In the exemplary embodiment, chiller compartment 120 has at least one positioning element 318 formed on each side thereof. Positioning elements 318 are oriented to be coupled to corresponding shoulders 306 extending from door insert inner surfaces 308. Specifically, chiller compartment 120 has a width that is less than the width of door insert 300 such that chiller compartment 120 can be positioned within door insert 300. In assembly, door insert 300 is positioned within door 110 such that positioning member 310 is substantially aligned with a corresponding support member 314 prior to being coupled thereto. Once coupled at a predetermined position, chiller compartment 120 is positioned within door insert 300 such that positioning elements 318 are substantially aligned with corresponding shoulders 306 prior to being coupled thereto. Positioning elements 318 engage shoulders 306 by moving chiller compartment 120 along a generally vertical path of movement. Due to the multiple positions available for door insert 300 to be coupled in refrigerator door 110, chiller compartment is useable with different sized FF liners 316. Alternatively, refrigerator door 110 is capable of receiving multiple sized chiller compartments 120.
A refrigerator having a chiller compartment is thus obtained by modulating a FF fan at the FF evaporator to direct cool air from the FF evaporator to the chiller compartment. As such, the chiller compartment is not cooled by air from a FZ compartment, thus reducing the risk of freezing the duct supplying air and the refrigerated items in the chiller compartment.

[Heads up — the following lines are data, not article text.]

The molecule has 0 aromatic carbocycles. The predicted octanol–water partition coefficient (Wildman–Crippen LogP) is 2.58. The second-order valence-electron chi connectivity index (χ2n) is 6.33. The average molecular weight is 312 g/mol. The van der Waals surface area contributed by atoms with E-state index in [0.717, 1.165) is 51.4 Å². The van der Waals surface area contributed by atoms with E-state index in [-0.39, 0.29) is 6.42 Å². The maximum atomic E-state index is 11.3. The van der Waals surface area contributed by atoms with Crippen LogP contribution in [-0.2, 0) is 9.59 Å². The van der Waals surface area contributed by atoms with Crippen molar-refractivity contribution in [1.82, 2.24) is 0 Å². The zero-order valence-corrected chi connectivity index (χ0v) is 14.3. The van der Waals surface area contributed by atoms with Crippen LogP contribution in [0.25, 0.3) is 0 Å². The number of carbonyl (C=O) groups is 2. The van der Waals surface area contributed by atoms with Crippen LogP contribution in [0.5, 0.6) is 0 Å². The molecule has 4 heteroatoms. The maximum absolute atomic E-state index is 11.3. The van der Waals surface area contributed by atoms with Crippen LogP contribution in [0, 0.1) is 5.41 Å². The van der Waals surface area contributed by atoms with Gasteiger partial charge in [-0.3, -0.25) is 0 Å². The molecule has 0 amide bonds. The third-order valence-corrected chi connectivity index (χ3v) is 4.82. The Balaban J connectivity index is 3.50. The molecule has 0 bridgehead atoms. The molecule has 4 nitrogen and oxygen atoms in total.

While the invention has been described in terms of various specific embodiments, those skilled in the art will recognize that the invention can be practiced with modification within the spirit and scope of the claims.
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|U.S. Classification||62/441, 62/443|
|Cooperative Classification||F25D2317/0664, F25B2600/112, F25D2400/06, F25B2700/2117, F25D17/065, F25D2700/12, F25D2317/062, F25D2317/061, F25D29/00, F25D21/04, F25D2700/121, F25D2400/28, F25D23/04|
|European Classification||F25D23/04, F25D21/04, F25D29/00, F25D17/06A1|
|Jan 14, 2005||AS||Assignment|
Owner name: GENERAL ELECTRIC COMPANY, NEW YORK
Free format text: ASSIGNMENT OF ASSIGNORS INTEREST;ASSIGNORS:OUSEPH, JOHN P.;SEVERANCE, MARTIN C.;DAHL, MICHELLE;AND OTHERS;REEL/FRAME:016180/0877;SIGNING DATES FROM 20050110 TO 20050111
Owner name: GENERAL ELECTRIC COMPANY, NEW YORK
Free format text: ASSIGNMENT OF ASSIGNORS INTEREST;ASSIGNORS:OUSEPH, JOHN P.;SEVERANCE, MARTIN C.;DAHL, MICHELLE;AND OTHERS;SIGNING DATES FROM 20050110 TO 20050111;REEL/FRAME:016180/0877
|Feb 17, 2014||FPAY||Fee payment|
Year of fee payment: 4
|Jun 13, 2016||AS||Assignment|
Owner name: HAIER US APPLIANCE SOLUTIONS, INC., DELAWARE
Free format text: ASSIGNMENT OF ASSIGNORS INTEREST;ASSIGNOR:GENERAL ELECTRIC COMPANY;REEL/FRAME:038965/0860
Effective date: 20160606